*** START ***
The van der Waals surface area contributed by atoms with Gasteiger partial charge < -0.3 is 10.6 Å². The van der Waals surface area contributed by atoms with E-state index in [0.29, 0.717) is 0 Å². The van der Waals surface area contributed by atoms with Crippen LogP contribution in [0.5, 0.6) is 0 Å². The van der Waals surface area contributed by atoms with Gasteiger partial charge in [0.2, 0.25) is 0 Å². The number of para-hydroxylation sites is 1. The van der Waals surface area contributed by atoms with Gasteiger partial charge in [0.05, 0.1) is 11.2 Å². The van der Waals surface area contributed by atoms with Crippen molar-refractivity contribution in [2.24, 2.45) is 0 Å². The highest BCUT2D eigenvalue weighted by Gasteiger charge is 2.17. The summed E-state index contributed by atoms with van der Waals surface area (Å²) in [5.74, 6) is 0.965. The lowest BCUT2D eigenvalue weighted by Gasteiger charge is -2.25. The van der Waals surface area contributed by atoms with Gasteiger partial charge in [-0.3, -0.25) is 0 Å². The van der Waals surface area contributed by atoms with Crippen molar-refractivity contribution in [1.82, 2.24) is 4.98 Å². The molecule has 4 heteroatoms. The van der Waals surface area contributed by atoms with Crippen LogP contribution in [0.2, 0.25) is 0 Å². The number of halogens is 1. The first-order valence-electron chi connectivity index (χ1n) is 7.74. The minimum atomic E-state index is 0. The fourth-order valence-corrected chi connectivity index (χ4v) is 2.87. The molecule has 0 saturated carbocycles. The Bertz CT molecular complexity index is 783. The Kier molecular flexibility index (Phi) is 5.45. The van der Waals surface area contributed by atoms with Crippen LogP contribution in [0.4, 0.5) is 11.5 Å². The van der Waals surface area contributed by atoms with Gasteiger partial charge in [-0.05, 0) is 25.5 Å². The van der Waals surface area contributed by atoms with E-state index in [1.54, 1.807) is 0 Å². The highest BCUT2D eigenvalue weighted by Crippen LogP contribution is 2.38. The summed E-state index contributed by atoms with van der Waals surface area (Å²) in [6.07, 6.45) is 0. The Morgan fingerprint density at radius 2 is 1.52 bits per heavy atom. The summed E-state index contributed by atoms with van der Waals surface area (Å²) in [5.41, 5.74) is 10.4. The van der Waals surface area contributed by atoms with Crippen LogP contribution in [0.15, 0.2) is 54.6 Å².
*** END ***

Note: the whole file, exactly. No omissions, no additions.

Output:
The van der Waals surface area contributed by atoms with Gasteiger partial charge < -0.3 is 10.6 Å². The van der Waals surface area contributed by atoms with E-state index in [0.29, 0.717) is 0 Å². The van der Waals surface area contributed by atoms with Crippen LogP contribution in [0.5, 0.6) is 0 Å². The van der Waals surface area contributed by atoms with Gasteiger partial charge in [0.2, 0.25) is 0 Å². The number of para-hydroxylation sites is 1. The van der Waals surface area contributed by atoms with Gasteiger partial charge in [0.05, 0.1) is 11.2 Å². The van der Waals surface area contributed by atoms with Crippen molar-refractivity contribution in [2.24, 2.45) is 0 Å². The highest BCUT2D eigenvalue weighted by Gasteiger charge is 2.17. The summed E-state index contributed by atoms with van der Waals surface area (Å²) in [5.74, 6) is 0.965. The lowest BCUT2D eigenvalue weighted by Gasteiger charge is -2.25. The van der Waals surface area contributed by atoms with Gasteiger partial charge in [-0.3, -0.25) is 0 Å². The van der Waals surface area contributed by atoms with Crippen molar-refractivity contribution in [1.82, 2.24) is 4.98 Å². The molecule has 4 heteroatoms. The van der Waals surface area contributed by atoms with Crippen LogP contribution in [0.2, 0.25) is 0 Å². The number of halogens is 1. The first-order valence-electron chi connectivity index (χ1n) is 7.74. The minimum atomic E-state index is 0. The fourth-order valence-corrected chi connectivity index (χ4v) is 2.87. The molecule has 0 saturated carbocycles. The Bertz CT molecular complexity index is 783. The Kier molecular flexibility index (Phi) is 5.45. The van der Waals surface area contributed by atoms with Crippen LogP contribution in [0.4, 0.5) is 11.5 Å². The van der Waals surface area contributed by atoms with Gasteiger partial charge in [-0.05, 0) is 25.5 Å². The van der Waals surface area contributed by atoms with E-state index in [1.54, 1.807) is 0 Å². The highest BCUT2D eigenvalue weighted by Crippen LogP contribution is 2.38. The summed E-state index contributed by atoms with van der Waals surface area (Å²) in [6.07, 6.45) is 0. The Morgan fingerprint density at radius 2 is 1.52 bits per heavy atom. The summed E-state index contributed by atoms with van der Waals surface area (Å²) in [5.41, 5.74) is 10.4. The van der Waals surface area contributed by atoms with Crippen LogP contribution in [0.15, 0.2) is 54.6 Å².